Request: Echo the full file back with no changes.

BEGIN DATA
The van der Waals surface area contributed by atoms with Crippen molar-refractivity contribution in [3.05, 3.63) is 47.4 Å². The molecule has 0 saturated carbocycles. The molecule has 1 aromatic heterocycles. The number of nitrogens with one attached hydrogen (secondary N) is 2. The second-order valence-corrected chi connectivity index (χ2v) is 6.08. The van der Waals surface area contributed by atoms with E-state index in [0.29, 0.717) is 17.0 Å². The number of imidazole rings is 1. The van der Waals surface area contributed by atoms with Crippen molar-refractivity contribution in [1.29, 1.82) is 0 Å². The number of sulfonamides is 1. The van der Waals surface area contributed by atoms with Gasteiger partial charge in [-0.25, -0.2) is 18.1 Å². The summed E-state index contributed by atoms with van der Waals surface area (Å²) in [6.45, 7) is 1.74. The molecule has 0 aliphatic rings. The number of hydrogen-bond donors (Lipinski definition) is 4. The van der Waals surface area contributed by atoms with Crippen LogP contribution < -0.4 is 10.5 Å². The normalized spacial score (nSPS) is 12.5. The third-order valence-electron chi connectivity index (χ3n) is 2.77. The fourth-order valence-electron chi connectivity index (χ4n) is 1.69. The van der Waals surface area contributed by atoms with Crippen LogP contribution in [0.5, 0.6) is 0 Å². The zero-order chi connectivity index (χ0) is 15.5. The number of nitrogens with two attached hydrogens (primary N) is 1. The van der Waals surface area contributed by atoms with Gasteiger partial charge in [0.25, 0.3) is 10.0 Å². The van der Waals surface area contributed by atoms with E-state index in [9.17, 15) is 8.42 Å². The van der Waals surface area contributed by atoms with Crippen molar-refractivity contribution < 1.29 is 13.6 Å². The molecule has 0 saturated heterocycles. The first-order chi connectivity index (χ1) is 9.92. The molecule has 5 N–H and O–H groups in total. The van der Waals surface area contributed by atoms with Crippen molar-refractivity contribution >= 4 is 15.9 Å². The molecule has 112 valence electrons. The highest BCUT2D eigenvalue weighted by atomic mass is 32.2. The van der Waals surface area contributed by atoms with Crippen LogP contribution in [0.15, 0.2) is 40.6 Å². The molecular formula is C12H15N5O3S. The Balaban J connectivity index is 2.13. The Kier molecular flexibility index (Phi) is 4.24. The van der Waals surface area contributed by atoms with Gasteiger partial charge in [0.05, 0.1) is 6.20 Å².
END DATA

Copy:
The van der Waals surface area contributed by atoms with Crippen molar-refractivity contribution in [3.05, 3.63) is 47.4 Å². The molecule has 0 saturated carbocycles. The molecule has 1 aromatic heterocycles. The number of nitrogens with one attached hydrogen (secondary N) is 2. The second-order valence-corrected chi connectivity index (χ2v) is 6.08. The van der Waals surface area contributed by atoms with E-state index in [0.29, 0.717) is 17.0 Å². The number of imidazole rings is 1. The van der Waals surface area contributed by atoms with Crippen molar-refractivity contribution in [1.29, 1.82) is 0 Å². The number of sulfonamides is 1. The van der Waals surface area contributed by atoms with Gasteiger partial charge in [-0.25, -0.2) is 18.1 Å². The summed E-state index contributed by atoms with van der Waals surface area (Å²) in [6.45, 7) is 1.74. The molecule has 0 aliphatic rings. The number of hydrogen-bond donors (Lipinski definition) is 4. The van der Waals surface area contributed by atoms with Crippen LogP contribution < -0.4 is 10.5 Å². The normalized spacial score (nSPS) is 12.5. The third-order valence-electron chi connectivity index (χ3n) is 2.77. The fourth-order valence-electron chi connectivity index (χ4n) is 1.69. The van der Waals surface area contributed by atoms with Crippen LogP contribution in [0.5, 0.6) is 0 Å². The zero-order chi connectivity index (χ0) is 15.5. The number of nitrogens with two attached hydrogens (primary N) is 1. The van der Waals surface area contributed by atoms with Gasteiger partial charge in [0.25, 0.3) is 10.0 Å². The van der Waals surface area contributed by atoms with E-state index in [9.17, 15) is 8.42 Å². The van der Waals surface area contributed by atoms with Crippen molar-refractivity contribution < 1.29 is 13.6 Å². The molecule has 0 saturated heterocycles. The first-order chi connectivity index (χ1) is 9.92. The molecule has 5 N–H and O–H groups in total. The van der Waals surface area contributed by atoms with Crippen molar-refractivity contribution >= 4 is 15.9 Å². The molecule has 112 valence electrons. The highest BCUT2D eigenvalue weighted by atomic mass is 32.2. The van der Waals surface area contributed by atoms with Crippen LogP contribution in [0.15, 0.2) is 40.6 Å². The molecular formula is C12H15N5O3S. The Balaban J connectivity index is 2.13. The Kier molecular flexibility index (Phi) is 4.24. The van der Waals surface area contributed by atoms with Gasteiger partial charge in [0.05, 0.1) is 6.20 Å².